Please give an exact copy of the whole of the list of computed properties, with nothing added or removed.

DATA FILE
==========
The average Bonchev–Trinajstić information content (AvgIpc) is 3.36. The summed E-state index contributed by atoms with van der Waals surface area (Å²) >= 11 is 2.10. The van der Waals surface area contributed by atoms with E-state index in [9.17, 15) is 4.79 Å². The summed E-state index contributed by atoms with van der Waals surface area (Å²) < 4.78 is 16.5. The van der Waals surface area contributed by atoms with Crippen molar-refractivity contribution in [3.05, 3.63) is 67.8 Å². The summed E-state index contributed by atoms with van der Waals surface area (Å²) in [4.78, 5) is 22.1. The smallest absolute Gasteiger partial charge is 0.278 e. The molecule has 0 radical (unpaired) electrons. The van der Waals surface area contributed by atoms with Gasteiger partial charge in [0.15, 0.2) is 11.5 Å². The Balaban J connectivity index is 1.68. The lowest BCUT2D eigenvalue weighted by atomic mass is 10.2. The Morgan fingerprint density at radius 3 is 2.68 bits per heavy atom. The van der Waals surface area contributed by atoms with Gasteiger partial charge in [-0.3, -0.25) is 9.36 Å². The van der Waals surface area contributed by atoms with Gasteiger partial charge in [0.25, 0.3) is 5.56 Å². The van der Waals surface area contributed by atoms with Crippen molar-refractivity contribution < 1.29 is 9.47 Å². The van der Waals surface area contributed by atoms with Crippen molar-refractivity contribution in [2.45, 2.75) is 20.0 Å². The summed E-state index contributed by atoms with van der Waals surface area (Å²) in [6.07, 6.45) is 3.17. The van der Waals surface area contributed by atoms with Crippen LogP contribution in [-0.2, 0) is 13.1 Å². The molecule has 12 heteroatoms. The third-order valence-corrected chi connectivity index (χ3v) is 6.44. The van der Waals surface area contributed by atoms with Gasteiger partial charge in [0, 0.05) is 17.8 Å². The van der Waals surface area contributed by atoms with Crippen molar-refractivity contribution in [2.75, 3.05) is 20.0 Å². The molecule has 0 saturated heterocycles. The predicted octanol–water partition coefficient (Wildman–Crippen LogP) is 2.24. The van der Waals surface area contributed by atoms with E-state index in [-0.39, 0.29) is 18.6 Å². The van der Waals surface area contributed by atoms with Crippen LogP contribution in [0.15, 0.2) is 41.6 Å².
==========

The average Bonchev–Trinajstić information content (AvgIpc) is 3.36. The summed E-state index contributed by atoms with van der Waals surface area (Å²) >= 11 is 2.10. The van der Waals surface area contributed by atoms with E-state index in [9.17, 15) is 4.79 Å². The summed E-state index contributed by atoms with van der Waals surface area (Å²) < 4.78 is 16.5. The van der Waals surface area contributed by atoms with Crippen molar-refractivity contribution in [3.05, 3.63) is 67.8 Å². The summed E-state index contributed by atoms with van der Waals surface area (Å²) in [4.78, 5) is 22.1. The smallest absolute Gasteiger partial charge is 0.278 e. The molecule has 0 radical (unpaired) electrons. The van der Waals surface area contributed by atoms with Gasteiger partial charge in [0.15, 0.2) is 11.5 Å². The Balaban J connectivity index is 1.68. The lowest BCUT2D eigenvalue weighted by atomic mass is 10.2. The Morgan fingerprint density at radius 3 is 2.68 bits per heavy atom. The van der Waals surface area contributed by atoms with Gasteiger partial charge in [-0.3, -0.25) is 9.36 Å². The van der Waals surface area contributed by atoms with Gasteiger partial charge in [0.25, 0.3) is 5.56 Å². The van der Waals surface area contributed by atoms with Crippen molar-refractivity contribution < 1.29 is 9.47 Å². The van der Waals surface area contributed by atoms with Crippen molar-refractivity contribution in [2.45, 2.75) is 20.0 Å². The summed E-state index contributed by atoms with van der Waals surface area (Å²) in [6.07, 6.45) is 3.17. The van der Waals surface area contributed by atoms with Crippen LogP contribution in [-0.2, 0) is 13.1 Å². The molecule has 12 heteroatoms. The third-order valence-corrected chi connectivity index (χ3v) is 6.44. The van der Waals surface area contributed by atoms with Gasteiger partial charge in [0, 0.05) is 17.8 Å². The van der Waals surface area contributed by atoms with Crippen molar-refractivity contribution in [2.75, 3.05) is 20.0 Å². The molecule has 0 saturated heterocycles. The predicted octanol–water partition coefficient (Wildman–Crippen LogP) is 2.24. The van der Waals surface area contributed by atoms with E-state index in [-0.39, 0.29) is 18.6 Å². The van der Waals surface area contributed by atoms with Crippen LogP contribution in [0.15, 0.2) is 41.6 Å².